So the large public demonstrations may be as much a vote of “no confidence” in the Ukrainian economy as in Mr. Yanukovych. Unemployed Ukrainians may want to vote with their feet. But without visas and special work permits from Europe, they have nowhere to go.
If they could get jobs in the EU, they might be willing to endure the hardship of temporary exile, like all “guest workers,” the better to support themselves and their families. And like all guest workers, they would send money back home.
These workers’ dreams make sense. But Yanukovych has done nothing to thwart them. In fact, he may have made brought them closer. By “pivoting” toward Russia, he got the EU to reduce its demands for entry. Maybe less austerity now will harm Ukraine’s economy in the long term. But in the short term, it might reduce ordinary Ukrainians’ hardship. Austerity is not easy; just ask Greeks, Irish, or Spaniards today.
It’s a good bet that Yanukovich knows his own economy, with all its warts and discontents, better than Europeans, let alone Yanks. So he was right to bargain with the IMF, and the IMF is right to be flexible.
In any event, there is no dilemma. This is not an either-or choice. There is no reason why Ukraine cannot be a member of both Russia’s Customs Union and the EU.
Customs Union membership would give Ukraine immediate, as well as long-term, benefits. While EU membership may offer better employment prospects for individual Ukrainians, it’s going to be a while before Ukraine’s industries can compete with France’s or Britain’s, let alone Germany’s. So EU membership is properly a longer-term Ukrainian goal.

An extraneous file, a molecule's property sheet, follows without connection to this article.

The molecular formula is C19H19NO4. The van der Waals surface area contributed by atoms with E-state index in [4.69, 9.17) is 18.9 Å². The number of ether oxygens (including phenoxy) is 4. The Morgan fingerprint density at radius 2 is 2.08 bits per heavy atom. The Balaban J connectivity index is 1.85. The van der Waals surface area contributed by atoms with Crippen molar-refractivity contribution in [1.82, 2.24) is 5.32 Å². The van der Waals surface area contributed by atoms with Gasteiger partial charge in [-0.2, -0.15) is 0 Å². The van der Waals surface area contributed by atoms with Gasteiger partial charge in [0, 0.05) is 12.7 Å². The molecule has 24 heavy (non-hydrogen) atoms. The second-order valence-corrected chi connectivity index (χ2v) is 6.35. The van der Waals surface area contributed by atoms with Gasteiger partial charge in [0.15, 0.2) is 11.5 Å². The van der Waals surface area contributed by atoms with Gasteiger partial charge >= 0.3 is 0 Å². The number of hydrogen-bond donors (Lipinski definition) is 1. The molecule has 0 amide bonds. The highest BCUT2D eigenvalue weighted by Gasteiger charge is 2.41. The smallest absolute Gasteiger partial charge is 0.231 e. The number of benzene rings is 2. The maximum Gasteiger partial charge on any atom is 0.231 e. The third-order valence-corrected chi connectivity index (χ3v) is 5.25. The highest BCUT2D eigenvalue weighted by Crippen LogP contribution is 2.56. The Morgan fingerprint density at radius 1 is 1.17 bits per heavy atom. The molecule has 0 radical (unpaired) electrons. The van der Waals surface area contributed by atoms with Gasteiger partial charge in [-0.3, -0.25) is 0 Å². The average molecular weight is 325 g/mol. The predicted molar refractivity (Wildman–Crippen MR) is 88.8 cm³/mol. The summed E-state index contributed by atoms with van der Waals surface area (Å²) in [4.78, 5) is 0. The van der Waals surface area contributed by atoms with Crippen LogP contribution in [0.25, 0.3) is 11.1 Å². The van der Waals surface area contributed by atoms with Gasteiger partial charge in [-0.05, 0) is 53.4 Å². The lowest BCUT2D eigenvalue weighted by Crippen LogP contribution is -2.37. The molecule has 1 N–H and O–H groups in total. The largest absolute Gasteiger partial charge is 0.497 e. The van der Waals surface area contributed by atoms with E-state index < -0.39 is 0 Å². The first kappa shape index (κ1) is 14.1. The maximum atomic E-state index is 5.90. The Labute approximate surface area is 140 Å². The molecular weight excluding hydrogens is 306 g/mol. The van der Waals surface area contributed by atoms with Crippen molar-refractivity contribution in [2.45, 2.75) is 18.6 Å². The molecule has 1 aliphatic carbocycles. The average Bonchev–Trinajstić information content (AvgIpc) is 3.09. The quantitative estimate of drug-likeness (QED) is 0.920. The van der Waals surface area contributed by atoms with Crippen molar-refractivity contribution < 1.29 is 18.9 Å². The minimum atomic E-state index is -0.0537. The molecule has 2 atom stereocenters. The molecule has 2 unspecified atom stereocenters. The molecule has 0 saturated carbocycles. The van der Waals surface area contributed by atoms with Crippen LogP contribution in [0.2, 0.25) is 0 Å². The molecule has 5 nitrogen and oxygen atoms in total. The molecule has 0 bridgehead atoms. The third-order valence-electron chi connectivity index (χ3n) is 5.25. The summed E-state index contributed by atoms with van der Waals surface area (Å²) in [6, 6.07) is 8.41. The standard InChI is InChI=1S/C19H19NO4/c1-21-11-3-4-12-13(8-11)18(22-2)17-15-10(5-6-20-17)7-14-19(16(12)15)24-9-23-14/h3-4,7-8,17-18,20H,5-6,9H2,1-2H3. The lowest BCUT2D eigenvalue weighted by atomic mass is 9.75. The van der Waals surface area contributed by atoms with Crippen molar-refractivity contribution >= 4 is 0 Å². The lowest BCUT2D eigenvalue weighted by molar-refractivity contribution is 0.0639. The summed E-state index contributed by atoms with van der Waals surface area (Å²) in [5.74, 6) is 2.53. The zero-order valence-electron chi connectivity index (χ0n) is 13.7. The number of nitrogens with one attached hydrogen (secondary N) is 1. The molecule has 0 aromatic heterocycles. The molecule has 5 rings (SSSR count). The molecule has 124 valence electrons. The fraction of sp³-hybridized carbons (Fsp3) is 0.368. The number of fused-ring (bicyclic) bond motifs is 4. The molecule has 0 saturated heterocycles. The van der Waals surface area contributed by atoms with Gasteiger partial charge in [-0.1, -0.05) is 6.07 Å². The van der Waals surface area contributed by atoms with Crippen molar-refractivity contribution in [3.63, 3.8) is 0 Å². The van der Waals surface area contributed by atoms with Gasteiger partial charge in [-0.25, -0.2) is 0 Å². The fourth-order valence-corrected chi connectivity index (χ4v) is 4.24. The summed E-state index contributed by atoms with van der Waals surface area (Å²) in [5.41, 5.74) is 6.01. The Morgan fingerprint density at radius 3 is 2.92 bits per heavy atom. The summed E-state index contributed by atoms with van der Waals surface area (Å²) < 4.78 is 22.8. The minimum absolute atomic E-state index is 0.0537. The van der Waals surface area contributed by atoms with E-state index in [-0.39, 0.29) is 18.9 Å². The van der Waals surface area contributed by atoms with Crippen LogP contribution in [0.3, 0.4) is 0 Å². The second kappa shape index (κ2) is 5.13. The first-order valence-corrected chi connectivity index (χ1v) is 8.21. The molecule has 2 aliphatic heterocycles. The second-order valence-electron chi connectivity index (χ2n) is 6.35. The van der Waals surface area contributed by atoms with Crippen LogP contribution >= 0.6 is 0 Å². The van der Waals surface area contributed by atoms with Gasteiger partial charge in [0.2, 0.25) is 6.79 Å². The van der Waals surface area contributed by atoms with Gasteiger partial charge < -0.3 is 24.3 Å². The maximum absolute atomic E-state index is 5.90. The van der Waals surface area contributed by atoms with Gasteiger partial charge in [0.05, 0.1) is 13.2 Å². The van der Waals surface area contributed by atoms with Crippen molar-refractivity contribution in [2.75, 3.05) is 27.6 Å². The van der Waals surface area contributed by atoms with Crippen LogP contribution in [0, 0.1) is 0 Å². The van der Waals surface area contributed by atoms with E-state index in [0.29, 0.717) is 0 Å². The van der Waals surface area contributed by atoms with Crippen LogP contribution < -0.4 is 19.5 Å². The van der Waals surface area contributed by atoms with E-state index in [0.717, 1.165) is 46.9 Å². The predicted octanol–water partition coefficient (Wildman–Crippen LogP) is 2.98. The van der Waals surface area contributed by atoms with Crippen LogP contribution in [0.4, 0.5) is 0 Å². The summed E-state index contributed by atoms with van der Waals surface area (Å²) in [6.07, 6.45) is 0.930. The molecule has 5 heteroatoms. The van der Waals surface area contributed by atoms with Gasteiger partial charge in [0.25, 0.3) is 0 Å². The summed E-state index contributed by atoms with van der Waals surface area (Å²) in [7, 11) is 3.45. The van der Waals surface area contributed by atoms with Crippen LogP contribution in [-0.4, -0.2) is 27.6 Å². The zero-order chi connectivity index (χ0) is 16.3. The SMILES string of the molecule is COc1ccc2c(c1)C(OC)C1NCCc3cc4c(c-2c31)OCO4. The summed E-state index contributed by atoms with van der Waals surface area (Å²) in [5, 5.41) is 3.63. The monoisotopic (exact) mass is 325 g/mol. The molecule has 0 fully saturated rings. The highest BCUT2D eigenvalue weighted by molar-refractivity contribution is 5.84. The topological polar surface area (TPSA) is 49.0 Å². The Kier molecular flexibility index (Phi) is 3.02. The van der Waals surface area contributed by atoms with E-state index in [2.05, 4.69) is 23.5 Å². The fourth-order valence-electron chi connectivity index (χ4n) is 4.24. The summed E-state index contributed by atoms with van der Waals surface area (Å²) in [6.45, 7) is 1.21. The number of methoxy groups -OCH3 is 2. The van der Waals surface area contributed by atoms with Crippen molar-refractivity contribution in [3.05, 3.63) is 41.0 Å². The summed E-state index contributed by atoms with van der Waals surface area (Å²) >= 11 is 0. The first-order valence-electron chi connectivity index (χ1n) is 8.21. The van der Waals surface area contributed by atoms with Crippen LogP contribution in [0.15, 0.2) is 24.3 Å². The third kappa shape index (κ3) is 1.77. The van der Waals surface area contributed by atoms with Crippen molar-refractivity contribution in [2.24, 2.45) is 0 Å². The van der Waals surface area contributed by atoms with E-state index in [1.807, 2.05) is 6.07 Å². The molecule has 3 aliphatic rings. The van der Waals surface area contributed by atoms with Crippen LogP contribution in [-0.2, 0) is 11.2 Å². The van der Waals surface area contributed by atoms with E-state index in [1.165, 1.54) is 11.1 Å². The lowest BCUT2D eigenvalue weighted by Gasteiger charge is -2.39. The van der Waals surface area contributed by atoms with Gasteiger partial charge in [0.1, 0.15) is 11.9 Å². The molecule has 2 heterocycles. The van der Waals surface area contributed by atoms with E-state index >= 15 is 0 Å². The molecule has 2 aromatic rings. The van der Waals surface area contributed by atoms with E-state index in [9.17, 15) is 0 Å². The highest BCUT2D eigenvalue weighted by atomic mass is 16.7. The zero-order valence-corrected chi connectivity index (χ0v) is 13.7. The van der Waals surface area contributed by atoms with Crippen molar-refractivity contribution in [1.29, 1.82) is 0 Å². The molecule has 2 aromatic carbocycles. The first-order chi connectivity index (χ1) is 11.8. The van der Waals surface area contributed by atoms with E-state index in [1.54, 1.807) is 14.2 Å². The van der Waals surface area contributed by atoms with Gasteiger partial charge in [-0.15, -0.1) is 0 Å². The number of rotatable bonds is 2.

To my knowledge, EU membership (like membership in any
modern trade pact) does not require breaking earlier trade pacts. All it requires is so-called “most favored nation” treatment. If Ukraine gives Russia special trade concessions, it must give the same concessions to all the EU’s members when it joins. But no requirement of EU membership should force Ukraine to break a pact with Russia’s Customs Union or decrease its trade with Russia. Trade is not a zero-sum game.
So Yanukovych’s goal may be membership in both
the Customs Union and the EU. If it’s not, it should be. That would be a global first and a win-win-win for the Ukraine, Russia and the EU. It would also be a fitting goal for a nation that once was the heart of Eastern Europe, and may some day be again.
Most facts and figures in this post, and all direct quotes, come from the CIA’s online Factbook page
Coda: Ukrainian Pols
Let me begin by saying that I know none of the people involved in Ukrainian politics personally. I haven’t even studied them. All I know is the bare, big facts about them, the headlines.